Two thousand years ago, Pliny the Elder, a grumpy old man, complained about the decadence of the Roman upper crust.
Targets of his opprobrium included people like Trimalchio, a man notorious for his extravagant dinner parties, who wanted to have more and lots of it.
As a result of the Roman elite’s enormous appetites,
“…in no year does India absorb less than fifty million sesterces of our empire’s wealth, sending back merchandise to be sold with us at a hundred times its prime cost.”1
Ancient India held a certain mystique in the Roman imagination, not unlike the allure of Milan and Paris today. And just as today, European luxury brands capitalise on this allure to command a premium, the ancient Indians were only too happy to do the same. Indian gems, silks and beads all caused a strain on Rome’s balance of payments.
But it was Rome’s taste for spicy curries that seemed to have done the most damage. Within Rome, pepper from India cost thirty two times the price of a pound of local bread, yet it seemed not to have any effect on demand. So crazy for pepper were the Romans that the Indians dubbed the spice yavanapriya or “beloved by the foreigners.”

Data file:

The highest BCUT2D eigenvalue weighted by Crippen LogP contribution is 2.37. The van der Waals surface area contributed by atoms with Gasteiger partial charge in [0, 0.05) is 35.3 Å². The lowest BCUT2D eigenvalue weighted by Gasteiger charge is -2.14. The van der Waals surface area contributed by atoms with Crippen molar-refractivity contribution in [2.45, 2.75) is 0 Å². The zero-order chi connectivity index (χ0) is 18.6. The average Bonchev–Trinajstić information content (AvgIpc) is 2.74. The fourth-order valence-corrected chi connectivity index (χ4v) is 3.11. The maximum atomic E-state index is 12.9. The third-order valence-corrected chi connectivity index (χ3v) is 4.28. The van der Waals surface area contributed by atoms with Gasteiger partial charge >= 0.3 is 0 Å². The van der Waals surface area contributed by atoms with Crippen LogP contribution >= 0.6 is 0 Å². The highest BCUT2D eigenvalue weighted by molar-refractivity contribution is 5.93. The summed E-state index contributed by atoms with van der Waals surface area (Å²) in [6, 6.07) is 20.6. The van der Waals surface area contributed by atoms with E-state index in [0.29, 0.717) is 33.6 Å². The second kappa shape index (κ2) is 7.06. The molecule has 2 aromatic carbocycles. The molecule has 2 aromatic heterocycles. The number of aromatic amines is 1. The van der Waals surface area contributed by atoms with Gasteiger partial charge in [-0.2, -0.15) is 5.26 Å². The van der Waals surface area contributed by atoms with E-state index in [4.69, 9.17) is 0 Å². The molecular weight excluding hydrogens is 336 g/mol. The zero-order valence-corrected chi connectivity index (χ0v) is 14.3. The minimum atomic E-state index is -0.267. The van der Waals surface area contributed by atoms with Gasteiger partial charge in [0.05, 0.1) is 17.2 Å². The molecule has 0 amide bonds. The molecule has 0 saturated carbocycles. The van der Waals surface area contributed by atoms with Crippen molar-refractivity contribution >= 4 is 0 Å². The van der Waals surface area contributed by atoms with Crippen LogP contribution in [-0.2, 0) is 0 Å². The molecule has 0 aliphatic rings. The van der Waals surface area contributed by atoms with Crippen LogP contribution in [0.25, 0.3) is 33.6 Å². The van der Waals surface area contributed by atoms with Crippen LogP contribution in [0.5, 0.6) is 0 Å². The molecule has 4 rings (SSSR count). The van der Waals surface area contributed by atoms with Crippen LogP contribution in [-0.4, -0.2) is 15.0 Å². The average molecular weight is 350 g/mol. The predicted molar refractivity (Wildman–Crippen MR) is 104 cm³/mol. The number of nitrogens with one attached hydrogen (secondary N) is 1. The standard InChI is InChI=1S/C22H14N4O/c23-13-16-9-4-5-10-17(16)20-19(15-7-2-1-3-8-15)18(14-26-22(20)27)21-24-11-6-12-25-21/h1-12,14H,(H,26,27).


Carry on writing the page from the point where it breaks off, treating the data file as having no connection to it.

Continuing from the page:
In Arikamedu, near Pondicherry in South India (of Life of Pi fame), there can be found, even today, the ruins of a Roman trading settlement dating from the first century C. E., around the time of Emperor Augustus of Rome.
Here, Roman traders lived for over two hundred years. In exchange for the export of Indian luxury items, the traders imported into India Roman glassware and wine, possibly for their own consumption. Certainly they seem to have had a grand old time if one goes by the number of amphorae found at the site.
Some of the Roman traders became Buddhists, possibly to further their trade networks. Others seem to have left the settlement over time and gone into local employment as much sought-after bodyguards. To the Indians, their “hard eyes,” “terrible appearance” and “strong joints” made them ideally suited for the job.